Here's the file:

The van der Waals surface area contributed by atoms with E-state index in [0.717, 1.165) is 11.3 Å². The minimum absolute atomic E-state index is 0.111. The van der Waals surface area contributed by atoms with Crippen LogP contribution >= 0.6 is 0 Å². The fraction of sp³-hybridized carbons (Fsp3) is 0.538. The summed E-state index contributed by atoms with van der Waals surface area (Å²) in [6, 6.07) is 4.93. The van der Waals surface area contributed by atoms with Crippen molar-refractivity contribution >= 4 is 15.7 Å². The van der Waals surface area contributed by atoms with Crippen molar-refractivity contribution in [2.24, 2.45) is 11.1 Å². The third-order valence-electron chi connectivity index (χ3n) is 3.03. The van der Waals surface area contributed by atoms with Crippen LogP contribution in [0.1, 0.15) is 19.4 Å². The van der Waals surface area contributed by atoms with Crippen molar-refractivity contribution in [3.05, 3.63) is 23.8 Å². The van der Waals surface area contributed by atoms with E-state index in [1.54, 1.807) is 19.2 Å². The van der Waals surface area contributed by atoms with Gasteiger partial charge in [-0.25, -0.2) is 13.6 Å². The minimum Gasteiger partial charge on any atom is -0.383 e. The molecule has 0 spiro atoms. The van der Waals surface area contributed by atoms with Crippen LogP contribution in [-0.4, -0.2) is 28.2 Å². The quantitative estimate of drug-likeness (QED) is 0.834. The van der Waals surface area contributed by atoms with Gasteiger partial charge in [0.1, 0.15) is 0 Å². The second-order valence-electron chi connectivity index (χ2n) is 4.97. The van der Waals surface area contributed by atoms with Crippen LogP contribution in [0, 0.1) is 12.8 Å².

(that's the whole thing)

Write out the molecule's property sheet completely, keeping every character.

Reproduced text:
The van der Waals surface area contributed by atoms with E-state index in [0.717, 1.165) is 11.3 Å². The minimum absolute atomic E-state index is 0.111. The van der Waals surface area contributed by atoms with Crippen LogP contribution >= 0.6 is 0 Å². The fraction of sp³-hybridized carbons (Fsp3) is 0.538. The summed E-state index contributed by atoms with van der Waals surface area (Å²) in [6, 6.07) is 4.93. The van der Waals surface area contributed by atoms with Crippen molar-refractivity contribution >= 4 is 15.7 Å². The van der Waals surface area contributed by atoms with Crippen molar-refractivity contribution in [2.24, 2.45) is 11.1 Å². The third-order valence-electron chi connectivity index (χ3n) is 3.03. The van der Waals surface area contributed by atoms with Crippen LogP contribution in [0.1, 0.15) is 19.4 Å². The van der Waals surface area contributed by atoms with Crippen molar-refractivity contribution in [3.05, 3.63) is 23.8 Å². The van der Waals surface area contributed by atoms with E-state index in [1.54, 1.807) is 19.2 Å². The van der Waals surface area contributed by atoms with Gasteiger partial charge in [-0.25, -0.2) is 13.6 Å². The minimum Gasteiger partial charge on any atom is -0.383 e. The molecule has 0 spiro atoms. The van der Waals surface area contributed by atoms with Crippen LogP contribution in [-0.4, -0.2) is 28.2 Å². The quantitative estimate of drug-likeness (QED) is 0.834. The van der Waals surface area contributed by atoms with Gasteiger partial charge in [0.1, 0.15) is 0 Å². The second-order valence-electron chi connectivity index (χ2n) is 4.97. The van der Waals surface area contributed by atoms with Crippen LogP contribution in [0, 0.1) is 12.8 Å².